Looking at his annotations, Hernández’s work could be seen as an effort to reinvent reality. A world existed — the Americas — but as we said earlier, for the eyes of the Europeans, it was as if it suddenly arose from nothing, yet it was fully created, like in certain universal folkloric fantasies, in which a character is able to create a palace overnight.

The book La versión abreviada de Nardi Antonio Recchi (The Abbreviated Version of Nardi Antonio Recchi) includes detailed illustrations of plants and animals observed by the doctor and his team. In several cases, the Latin description is crowned with the Náhuatl name of the plant or animal, a peculiar synthesis where the imaginary collides with very heart of scientific methodology through hard-to-pronounce sounds and unknown words.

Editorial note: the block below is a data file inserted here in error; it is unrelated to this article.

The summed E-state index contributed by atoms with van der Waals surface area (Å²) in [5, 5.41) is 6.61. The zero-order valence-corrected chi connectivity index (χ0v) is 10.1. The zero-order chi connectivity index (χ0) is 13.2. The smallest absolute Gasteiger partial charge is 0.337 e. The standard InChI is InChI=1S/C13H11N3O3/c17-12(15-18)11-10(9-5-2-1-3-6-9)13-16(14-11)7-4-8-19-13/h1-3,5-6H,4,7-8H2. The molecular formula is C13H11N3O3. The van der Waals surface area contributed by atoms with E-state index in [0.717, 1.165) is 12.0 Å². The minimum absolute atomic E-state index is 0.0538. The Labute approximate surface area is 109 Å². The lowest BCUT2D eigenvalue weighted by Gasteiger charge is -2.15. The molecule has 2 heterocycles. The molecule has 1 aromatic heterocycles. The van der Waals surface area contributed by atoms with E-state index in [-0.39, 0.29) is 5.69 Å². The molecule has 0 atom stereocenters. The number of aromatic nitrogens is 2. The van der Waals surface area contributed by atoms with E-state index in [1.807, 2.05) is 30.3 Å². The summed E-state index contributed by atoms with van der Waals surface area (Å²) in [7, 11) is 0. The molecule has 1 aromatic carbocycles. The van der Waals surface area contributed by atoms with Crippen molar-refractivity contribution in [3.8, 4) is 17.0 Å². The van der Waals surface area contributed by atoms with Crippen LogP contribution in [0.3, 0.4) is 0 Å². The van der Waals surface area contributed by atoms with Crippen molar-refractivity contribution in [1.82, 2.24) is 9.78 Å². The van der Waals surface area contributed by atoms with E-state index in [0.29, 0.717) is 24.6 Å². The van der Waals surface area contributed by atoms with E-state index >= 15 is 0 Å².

Accordingly, it’s possible that beyond its historical and scientific value, Hernández’s work is important in another less obvious area but no less decisive. A field that is more or less risky, where there aren’t always material footprints of the effects caused without this undermining its reality: imagination. Mexican historian Edmundo O’Gorman accurately and lucidly called the process in which the European consciousness began to perceive the Americas as “the invention of the Americas.” O’Gorman opposed the word “discovery” that has usually been used to refer to the encounter of both identities; this concept was rather one to evoke the capacities for fantasy. After all, exploration seems to be the action of inventing one’s way, imagining “what could be” of something that already is, inventing a name, even if it already exists. This is exactly what Francisco Hernández did — perhaps as none other did — in La Nueva España.

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Images: Francisco Hernandez’s Nova plantarum, animalium et mineralium Mexicanorum historia, Rome, 1651.